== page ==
STEVE INSKEEP, HOST:
We're also covering this story. The Environmental Protection Agency wants to reduce smog. It released tougher standards for ozone, which comes out of your car power plants, oil and gas development and other places. People with asthma especially suffer. Now, if the EPA plan works, it could make parts of this country a little more like Denver, which is considered a success story in reducing ozone. Dan Boyce of member station KUNC reports on what Denver did.
DAN BOYCE, BYLINE: Air quality has been a concern in Colorado for decades.
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UNIDENTIFIED MAN: Thousands of pounds of air pollution could be spewed into the atmosphere every day.
BOYCE: This is a 1982 documentary from Denver public television station KMRA.
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UNIDENTIFIED MAN: Some say the Clean Air Act should be strengthened to protect western Colorado and other clean areas from a brown cloud.
BOYCE: Brown cloud wasn't hyperbole. It was a literal thing. The mile-high city was famous for it, especially on hot summer days. Major amendments to the Clean Air Act over the past few decades have given the federal government much greater authority to regulate air pollutants like ozone. It's done on the basis of air monitoring.
TYLER SVITAK: So this is one of several ozone pollution monitoring sites around the Denver metro area.
BOYCE: Tyler Svitak of the American Lung Association's Colorado chapter meets me at a small, one-story brick building near the heart of downtown. Stations like this can be found all over the country in high-ozone areas. Data from these sites help gauge the effectiveness of ozone control measures, like requiring cleaner gasoline and scrubbers on power plants. And Denver has made major progress.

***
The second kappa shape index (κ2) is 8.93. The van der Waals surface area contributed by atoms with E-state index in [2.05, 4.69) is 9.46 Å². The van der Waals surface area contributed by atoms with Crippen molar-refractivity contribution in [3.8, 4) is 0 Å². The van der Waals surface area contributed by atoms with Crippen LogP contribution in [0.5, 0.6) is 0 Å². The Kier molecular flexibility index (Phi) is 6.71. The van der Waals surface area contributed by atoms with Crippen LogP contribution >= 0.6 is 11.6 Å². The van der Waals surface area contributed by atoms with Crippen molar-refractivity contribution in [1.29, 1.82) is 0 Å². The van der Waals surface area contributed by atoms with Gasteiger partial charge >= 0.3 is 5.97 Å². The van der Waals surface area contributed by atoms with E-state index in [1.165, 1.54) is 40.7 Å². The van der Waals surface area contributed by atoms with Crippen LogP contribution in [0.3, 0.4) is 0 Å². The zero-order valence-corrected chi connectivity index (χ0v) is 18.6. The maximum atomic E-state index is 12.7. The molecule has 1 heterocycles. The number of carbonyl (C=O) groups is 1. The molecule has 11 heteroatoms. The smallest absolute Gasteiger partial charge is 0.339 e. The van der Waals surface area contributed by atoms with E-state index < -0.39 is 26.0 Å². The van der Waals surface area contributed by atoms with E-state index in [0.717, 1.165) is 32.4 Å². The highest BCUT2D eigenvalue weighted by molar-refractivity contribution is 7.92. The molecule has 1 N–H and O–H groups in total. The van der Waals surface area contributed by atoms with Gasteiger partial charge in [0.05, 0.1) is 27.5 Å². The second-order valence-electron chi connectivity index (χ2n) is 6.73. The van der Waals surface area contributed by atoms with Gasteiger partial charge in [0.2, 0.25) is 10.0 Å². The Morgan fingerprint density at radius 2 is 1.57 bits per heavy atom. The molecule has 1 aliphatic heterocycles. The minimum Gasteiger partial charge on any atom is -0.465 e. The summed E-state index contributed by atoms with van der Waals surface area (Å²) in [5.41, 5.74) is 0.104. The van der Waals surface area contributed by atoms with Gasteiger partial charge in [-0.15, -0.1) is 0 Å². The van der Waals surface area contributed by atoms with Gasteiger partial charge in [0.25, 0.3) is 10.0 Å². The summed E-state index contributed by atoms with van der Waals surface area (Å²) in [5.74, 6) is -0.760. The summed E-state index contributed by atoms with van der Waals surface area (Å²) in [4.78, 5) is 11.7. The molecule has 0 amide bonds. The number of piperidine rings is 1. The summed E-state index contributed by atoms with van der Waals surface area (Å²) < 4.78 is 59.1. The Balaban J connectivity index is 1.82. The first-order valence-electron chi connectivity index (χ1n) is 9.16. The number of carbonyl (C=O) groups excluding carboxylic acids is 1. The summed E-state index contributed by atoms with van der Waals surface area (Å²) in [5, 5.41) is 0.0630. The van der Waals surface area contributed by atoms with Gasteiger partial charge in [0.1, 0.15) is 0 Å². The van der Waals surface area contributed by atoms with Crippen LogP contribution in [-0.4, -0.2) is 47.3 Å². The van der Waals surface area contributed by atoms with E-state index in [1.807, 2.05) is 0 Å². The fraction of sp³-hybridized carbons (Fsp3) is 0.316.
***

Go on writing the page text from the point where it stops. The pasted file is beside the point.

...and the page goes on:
SVITAK: You know, our brown cloud has significantly gotten better, but our science has gotten better, too. And science is telling us that the regulations aren't where they need to be yet.
BOYCE: Svitak and the EPA say it's science leading the Obama administration's push to lower the acceptable ozone threshold for the first time since 2008. But like with so many arguments over regulation, it comes down to economics.
SVITAK: Missing days of school, missing days of work.
BOYCE: Svitak says the costs of higher ozone levels are clear. Less healthy people more of the time. Democratic state Sen. Cheri Jahn is a lifelong Coloradan who witnessed the brown cloud of the '70s and '80s. She cares about clean air, but she thinks the new threshold is too strict.
CHERI JAHN: You know what it almost feels like? They are setting us up to fail.
BOYCE: Despite serious effort, the state's highly populated Front Range is still not meeting the 2008 ozone standards. Federal transportation dollars and other funding can be at risk for areas not in compliance.
JAHN: We can't afford to lose one dollar because we already don't get enough.
BOYCE: Just outside Jahn's office, construction workers are pouring concrete as part of a road project. Forbes ranks Denver one of the fastest-growing cities in the country, and traffic can be a total mess. But road construction in high ozone areas must go through heightened scrutiny. The Associated General Contractors of America is a construction industry trade group. Spokesman Brian Turmail says a stricter ozone standard will just mean more red tape bogging down more road projects in more areas of the country.
BRIAN TURMAIL: The last thing you want if you're trying to protect the air quality is to force even more commuters to spend even more time idling their vehicles while they're stuck in traffic.
BOYCE: Nationally, ozone levels fell more than 30 percent from 1980 to last year. The EPA predicts the new standards will cost billions. But the agency says savings in health benefits will far outweigh that. For NPR News, I'm Dan Boyce in Denver.
INSKEEP: That report comes from Inside Energy, a public media collaboration focusing on America's energy issues.
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